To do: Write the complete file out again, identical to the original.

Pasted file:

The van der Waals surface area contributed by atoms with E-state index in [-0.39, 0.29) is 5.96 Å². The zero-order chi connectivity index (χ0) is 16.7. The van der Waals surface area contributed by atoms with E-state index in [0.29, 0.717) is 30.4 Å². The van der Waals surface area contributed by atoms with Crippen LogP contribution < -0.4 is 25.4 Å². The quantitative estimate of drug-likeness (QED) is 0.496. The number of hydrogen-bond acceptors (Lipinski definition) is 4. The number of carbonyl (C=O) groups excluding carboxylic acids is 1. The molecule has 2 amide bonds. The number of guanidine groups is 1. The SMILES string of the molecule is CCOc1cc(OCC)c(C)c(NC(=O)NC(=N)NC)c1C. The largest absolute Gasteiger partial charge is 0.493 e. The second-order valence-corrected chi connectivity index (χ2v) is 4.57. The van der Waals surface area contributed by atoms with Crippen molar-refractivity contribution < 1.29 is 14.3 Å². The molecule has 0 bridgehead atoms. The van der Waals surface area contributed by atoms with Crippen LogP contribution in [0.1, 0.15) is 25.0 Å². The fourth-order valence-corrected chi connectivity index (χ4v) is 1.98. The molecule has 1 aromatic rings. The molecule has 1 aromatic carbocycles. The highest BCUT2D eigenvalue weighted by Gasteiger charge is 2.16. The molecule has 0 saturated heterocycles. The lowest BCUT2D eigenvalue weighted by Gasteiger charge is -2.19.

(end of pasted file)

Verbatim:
The van der Waals surface area contributed by atoms with E-state index in [-0.39, 0.29) is 5.96 Å². The zero-order chi connectivity index (χ0) is 16.7. The van der Waals surface area contributed by atoms with E-state index in [0.29, 0.717) is 30.4 Å². The van der Waals surface area contributed by atoms with Crippen LogP contribution < -0.4 is 25.4 Å². The quantitative estimate of drug-likeness (QED) is 0.496. The number of hydrogen-bond acceptors (Lipinski definition) is 4. The number of carbonyl (C=O) groups excluding carboxylic acids is 1. The molecule has 2 amide bonds. The number of guanidine groups is 1. The SMILES string of the molecule is CCOc1cc(OCC)c(C)c(NC(=O)NC(=N)NC)c1C. The largest absolute Gasteiger partial charge is 0.493 e. The second-order valence-corrected chi connectivity index (χ2v) is 4.57. The van der Waals surface area contributed by atoms with Crippen molar-refractivity contribution < 1.29 is 14.3 Å². The molecule has 0 bridgehead atoms. The van der Waals surface area contributed by atoms with Crippen LogP contribution in [0.1, 0.15) is 25.0 Å². The fourth-order valence-corrected chi connectivity index (χ4v) is 1.98. The molecule has 1 aromatic rings. The molecule has 1 aromatic carbocycles. The highest BCUT2D eigenvalue weighted by Gasteiger charge is 2.16. The molecule has 0 saturated heterocycles. The lowest BCUT2D eigenvalue weighted by Gasteiger charge is -2.19.